Session Time: 1:45pm-3:15pm
Location: Agora 3 West, Level 3
Objective: To objectively evaluate the real-world impact of carbidopa/levodopa enteral suspension (CLES) on motor symptoms in patients with advanced Parkinson’s disease (PD) in USA.
Background: Wearable sensors enable continuous, passive monitoring of patients’ symptoms without additional administrative burden. Recent technological advances have enabled objective measurement of PD symptoms using wearable sensors, providing a new avenue to measure treatment effect in real-world settings.
Method: PROviDE is a US-based, real-world, prospective longitudinal observational study aimed to examine the effectiveness of CLES in patients with advanced PD. In a sub-study, effectiveness was also measured using wearable sensors in addition to a battery of patient reported outcomes and an electronic PD dairy.(1) Kinesia 360™, a validated two sensor system in which sensors are worn on the wrist and the ankle of the more affected side was used in the study to measure dyskinesia, tremor, arm swing, mobility, and slowness.(2) Patients wore the sensors as per a pre-specified schedule (back-to-back days every week for 1 month and every other week for months 2-4) for a period of 4 months which includes ~1 month of pre-treatment period.(1) Treatment efficacy will be evaluated based on change from first visit (i.e. before treatment) to last visit (i.e. after treatment). Correlations between outcomes from the sensors and patient-self report will be measured.
Results: The baseline demographic and clinical characteristics of the study sample (n = 39) are presented in [Table 1]. Baseline PD symptoms based on patient self-reports are summarized in [Table 2]. For the patients wearing the sensors for more than 6 hours/day in the week 1 (n=34), mean wear time was 12.2 ± 3.1 hours/day. The baseline motion characteristics of the study sample collected via the sensor system are displayed in [Figure 1]. Based on the electronic PD diary entries, percent of waking time spent in different PD symptom states is presented in [Figure 2]. The study is ongoing and final efficacy results will be presented at the time of the presentation.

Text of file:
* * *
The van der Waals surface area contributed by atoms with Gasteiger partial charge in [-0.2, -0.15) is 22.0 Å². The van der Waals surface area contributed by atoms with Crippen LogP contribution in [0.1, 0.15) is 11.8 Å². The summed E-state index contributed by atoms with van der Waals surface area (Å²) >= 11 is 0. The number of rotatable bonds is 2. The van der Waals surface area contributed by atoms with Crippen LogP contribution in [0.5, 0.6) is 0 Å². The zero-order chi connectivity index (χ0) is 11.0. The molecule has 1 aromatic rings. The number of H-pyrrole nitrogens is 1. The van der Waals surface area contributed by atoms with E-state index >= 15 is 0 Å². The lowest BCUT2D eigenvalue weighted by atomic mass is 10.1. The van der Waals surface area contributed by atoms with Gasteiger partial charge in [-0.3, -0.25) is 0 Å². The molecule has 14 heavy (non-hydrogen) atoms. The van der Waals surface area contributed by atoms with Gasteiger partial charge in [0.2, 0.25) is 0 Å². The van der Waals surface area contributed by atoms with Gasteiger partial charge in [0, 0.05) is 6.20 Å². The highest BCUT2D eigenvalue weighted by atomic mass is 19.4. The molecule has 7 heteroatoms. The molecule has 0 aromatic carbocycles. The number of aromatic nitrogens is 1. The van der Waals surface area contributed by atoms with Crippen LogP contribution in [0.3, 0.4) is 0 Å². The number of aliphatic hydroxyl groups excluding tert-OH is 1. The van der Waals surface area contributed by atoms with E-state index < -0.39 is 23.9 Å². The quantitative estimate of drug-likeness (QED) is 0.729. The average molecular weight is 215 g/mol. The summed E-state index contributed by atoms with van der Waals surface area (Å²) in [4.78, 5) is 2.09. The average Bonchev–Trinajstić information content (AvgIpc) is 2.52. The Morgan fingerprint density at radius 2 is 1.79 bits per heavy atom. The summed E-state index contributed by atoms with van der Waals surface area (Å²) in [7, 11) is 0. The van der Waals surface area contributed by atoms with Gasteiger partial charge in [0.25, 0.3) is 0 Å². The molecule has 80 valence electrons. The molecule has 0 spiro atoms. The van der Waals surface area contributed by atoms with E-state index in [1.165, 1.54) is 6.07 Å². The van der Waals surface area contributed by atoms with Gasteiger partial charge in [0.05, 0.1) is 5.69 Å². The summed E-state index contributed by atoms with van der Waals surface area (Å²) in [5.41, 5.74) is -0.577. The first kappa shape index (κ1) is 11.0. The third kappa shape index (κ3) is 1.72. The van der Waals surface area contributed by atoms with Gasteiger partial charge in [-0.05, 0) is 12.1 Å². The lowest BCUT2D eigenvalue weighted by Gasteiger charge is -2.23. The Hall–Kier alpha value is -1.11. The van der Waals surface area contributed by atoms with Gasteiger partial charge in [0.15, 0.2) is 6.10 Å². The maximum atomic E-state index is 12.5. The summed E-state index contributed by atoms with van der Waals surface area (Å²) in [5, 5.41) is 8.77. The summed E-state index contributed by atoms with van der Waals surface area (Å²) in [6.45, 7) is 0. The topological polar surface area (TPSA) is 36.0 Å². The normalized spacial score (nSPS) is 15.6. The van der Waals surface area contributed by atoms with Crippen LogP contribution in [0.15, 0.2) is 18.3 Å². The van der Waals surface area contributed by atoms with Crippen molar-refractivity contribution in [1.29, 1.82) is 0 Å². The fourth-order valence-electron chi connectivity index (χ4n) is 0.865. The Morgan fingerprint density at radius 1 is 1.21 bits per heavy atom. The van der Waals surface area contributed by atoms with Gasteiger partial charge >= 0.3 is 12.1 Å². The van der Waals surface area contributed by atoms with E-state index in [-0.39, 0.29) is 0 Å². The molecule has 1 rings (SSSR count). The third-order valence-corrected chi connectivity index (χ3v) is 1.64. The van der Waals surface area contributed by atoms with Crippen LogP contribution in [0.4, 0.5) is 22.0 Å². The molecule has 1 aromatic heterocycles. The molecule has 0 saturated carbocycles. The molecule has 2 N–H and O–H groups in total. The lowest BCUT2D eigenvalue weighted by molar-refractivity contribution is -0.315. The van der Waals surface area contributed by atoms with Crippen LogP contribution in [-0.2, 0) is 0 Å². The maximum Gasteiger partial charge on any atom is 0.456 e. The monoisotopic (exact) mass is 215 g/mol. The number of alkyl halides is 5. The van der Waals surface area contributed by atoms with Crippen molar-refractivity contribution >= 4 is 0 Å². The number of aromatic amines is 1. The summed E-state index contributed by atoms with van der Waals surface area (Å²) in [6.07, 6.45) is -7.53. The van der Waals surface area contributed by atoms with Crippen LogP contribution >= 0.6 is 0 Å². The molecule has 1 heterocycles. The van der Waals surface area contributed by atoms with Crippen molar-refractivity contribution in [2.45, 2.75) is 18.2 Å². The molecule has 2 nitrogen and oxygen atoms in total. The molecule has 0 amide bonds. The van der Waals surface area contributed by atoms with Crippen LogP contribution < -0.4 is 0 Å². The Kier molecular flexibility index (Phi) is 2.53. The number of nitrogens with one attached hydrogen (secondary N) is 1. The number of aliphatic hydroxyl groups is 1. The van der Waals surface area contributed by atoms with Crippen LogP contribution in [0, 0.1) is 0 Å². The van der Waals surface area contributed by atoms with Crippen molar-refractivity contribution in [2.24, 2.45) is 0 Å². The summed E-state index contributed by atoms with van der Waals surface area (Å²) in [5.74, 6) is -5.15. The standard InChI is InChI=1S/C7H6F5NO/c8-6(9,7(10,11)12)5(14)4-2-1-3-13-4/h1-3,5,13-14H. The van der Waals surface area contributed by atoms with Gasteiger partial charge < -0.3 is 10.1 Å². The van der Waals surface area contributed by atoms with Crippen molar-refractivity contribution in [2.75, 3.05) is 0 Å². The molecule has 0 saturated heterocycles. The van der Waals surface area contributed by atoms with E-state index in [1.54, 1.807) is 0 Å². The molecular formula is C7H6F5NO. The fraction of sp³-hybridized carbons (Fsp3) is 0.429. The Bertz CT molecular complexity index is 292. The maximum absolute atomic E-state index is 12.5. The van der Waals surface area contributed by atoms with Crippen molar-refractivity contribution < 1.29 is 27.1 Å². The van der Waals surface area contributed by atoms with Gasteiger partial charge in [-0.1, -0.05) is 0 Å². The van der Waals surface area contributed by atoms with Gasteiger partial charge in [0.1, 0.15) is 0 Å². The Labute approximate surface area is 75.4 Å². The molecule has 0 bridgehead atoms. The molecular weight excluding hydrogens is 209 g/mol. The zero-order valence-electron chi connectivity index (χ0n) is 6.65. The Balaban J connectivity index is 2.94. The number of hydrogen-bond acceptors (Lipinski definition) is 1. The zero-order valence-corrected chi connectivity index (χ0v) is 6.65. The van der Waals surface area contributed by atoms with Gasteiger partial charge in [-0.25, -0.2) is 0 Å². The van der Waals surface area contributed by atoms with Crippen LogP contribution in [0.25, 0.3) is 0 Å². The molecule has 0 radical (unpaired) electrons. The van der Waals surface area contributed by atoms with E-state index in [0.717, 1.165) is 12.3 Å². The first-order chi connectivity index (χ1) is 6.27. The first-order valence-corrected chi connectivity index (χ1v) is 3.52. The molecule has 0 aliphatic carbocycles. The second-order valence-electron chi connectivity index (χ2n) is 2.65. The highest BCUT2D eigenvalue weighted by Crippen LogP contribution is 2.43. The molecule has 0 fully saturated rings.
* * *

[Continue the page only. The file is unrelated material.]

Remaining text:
Conclusion: This study provides the first-of-its-kind data to evaluate real-world effectiveness for advanced PD patients. The data and analytical approaches inform the pathway for incorporation of wearable sensors in future studies evaluating PD therapeutics.
References: 1. Pahwa R, Dorsey ER, Pan I, van Norman S, Marshall TS, Heldman DA, Jalundhwala YJ. Using Objective Measurement Via Wearable Sensors To Evaluate Real-world Effectiveness Of Carbidopa/Levodopa Enteral Suspension For Managing Motor Fluctuations: PROviDE Study Design And Baseline Characteristics. Neurology Apr 2018, 90 (15 Supplement) P3.037. 2. Pulliam CL, Heldman DA, Brokaw EB, Mera TO, Mari ZK, Burack MA. Continuous Assessment of Levodopa Response in Parkinson’s Disease Using Wearable Motion Sensors. IEEE Transactions on Biomedical Engineering. 2018 Jan;65(1):159-64.
To cite this abstract in AMA style:R. Pahwa, R. Dorsey, S. Isaacson, P. Kandukuri, Y. Jalundhwala, P. Kukreja, N. Gupta, I. Pan, Y. Bao, D. Heldman. Evaluating the real-world impact of levodopa/carbidopa intestinal gel (LCIG) on motor symptoms using wearable sensors: Evidence from PROviDE study [abstract]. Mov Disord. 2019; 34 (suppl 2). https://www.mdsabstracts.org/abstract/evaluating-the-real-world-impact-of-levodopa-carbidopa-intestinal-gel-lcig-on-motor-symptoms-using-wearable-sensors-evidence-from-provide-study/. Accessed December 7, 2023.
« Back to 2019 International Congress
MDS Abstracts - https://www.mdsabstracts.org/abstract/evaluating-the-real-world-impact-of-levodopa-carbidopa-intestinal-gel-lcig-on-motor-symptoms-using-wearable-sensors-evidence-from-provide-study/